I never believed in our system or our policemen to begin with. Many times I’ve heard them say “this is Lebanon not Switzerland” as if that’s an excuse for their behaviour and recklessness. But I thought maybe they would do something, act, help me, do anything. It’s not about the stuff that were stolen from me, because I didn’t even want them back. It was about getting justice. But “this is Lebanon, not Switzerland”.


    • Sad but true. I never reported anything to the police because I know there’s no outcome. In this country you need to know how to defend yourself by yourself. If you hadn’t figured this out already then I don’t know what else to say. Read about self defense, psychology, reflexes and reactions. If you ever got to be in that situation again you need to relax, think quick, then find your way out safely. Try to get inside that person’s head and imagine what he’s thinking while asking for the money. Get a weapon, or just ask him to relax and reach for your car keys or whatever gets you out of your situation safely. Running or driving also helps, even if you had to hit other cars and make a bigger deal out of it you’ll only get him in bigger trouble.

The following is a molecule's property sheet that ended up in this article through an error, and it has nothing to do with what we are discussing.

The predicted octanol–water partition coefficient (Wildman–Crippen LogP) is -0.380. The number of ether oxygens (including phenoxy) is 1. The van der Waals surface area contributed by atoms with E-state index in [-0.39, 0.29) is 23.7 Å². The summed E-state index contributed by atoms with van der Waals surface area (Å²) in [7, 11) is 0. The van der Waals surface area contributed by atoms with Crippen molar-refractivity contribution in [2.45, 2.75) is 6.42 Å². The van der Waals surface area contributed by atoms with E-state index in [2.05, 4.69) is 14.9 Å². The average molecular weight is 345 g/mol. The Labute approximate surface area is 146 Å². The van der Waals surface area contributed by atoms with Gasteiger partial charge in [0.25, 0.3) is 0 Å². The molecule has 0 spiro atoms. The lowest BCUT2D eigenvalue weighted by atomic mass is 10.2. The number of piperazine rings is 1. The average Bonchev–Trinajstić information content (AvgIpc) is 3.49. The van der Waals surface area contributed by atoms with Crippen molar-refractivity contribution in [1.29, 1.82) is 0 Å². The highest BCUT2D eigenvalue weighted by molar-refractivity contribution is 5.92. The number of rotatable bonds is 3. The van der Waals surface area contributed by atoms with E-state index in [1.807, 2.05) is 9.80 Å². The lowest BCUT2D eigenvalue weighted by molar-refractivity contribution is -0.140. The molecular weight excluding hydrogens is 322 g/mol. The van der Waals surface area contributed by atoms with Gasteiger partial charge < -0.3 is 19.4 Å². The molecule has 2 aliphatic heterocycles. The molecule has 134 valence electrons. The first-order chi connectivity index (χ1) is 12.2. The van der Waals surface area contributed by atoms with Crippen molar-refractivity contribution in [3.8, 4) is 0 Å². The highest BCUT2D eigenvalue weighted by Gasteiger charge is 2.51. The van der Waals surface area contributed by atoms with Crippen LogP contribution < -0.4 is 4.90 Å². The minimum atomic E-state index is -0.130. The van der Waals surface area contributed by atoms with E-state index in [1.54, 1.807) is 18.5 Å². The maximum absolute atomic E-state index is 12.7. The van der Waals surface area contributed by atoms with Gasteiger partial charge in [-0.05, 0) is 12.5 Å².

10. 7amdella 3al saleme
    Taxi and bus drivers are the worst. Thugs gather under Dawra bridge disguised as van drivers and station operators have a sole purpose of yelling at everyone with the Army a few meters away. It is a bad bad place we’re fortunate to be alive. A miracle.

    Hope nothing of that sort happens again


  11. Hey there brother,

    First hamdella 3al saleme, you survived a potentially life threatening encounter with only superficial wounds.

    Most people seem to forget that the police (regardless what country you are in) have one simple job: to ensure the laws are applied. Their job is NOT to protect you as an individual, it is to keeo the peace.

    I am a Persinal Protection consultant (meaning i teach people how to survive in a variety of environments) and I wrote, a while back, an article entitled surviving the service (find it here It has tips on how to conduct yourself until you reach your destination. I need to update it a bit. Vans are actually a bit safer than services.

    I would love to offer you a debriefing and some tips. Please contact me and we will talk.

    Be safe.



    • So what you are saying is “Most people seem to forget that the police (regardless what country you are in) have one simple job: to ensure the laws are applied. Their job is NOT to protect you as an individual, it is to keep the peace.”
      This just couldn’t get any more illogical!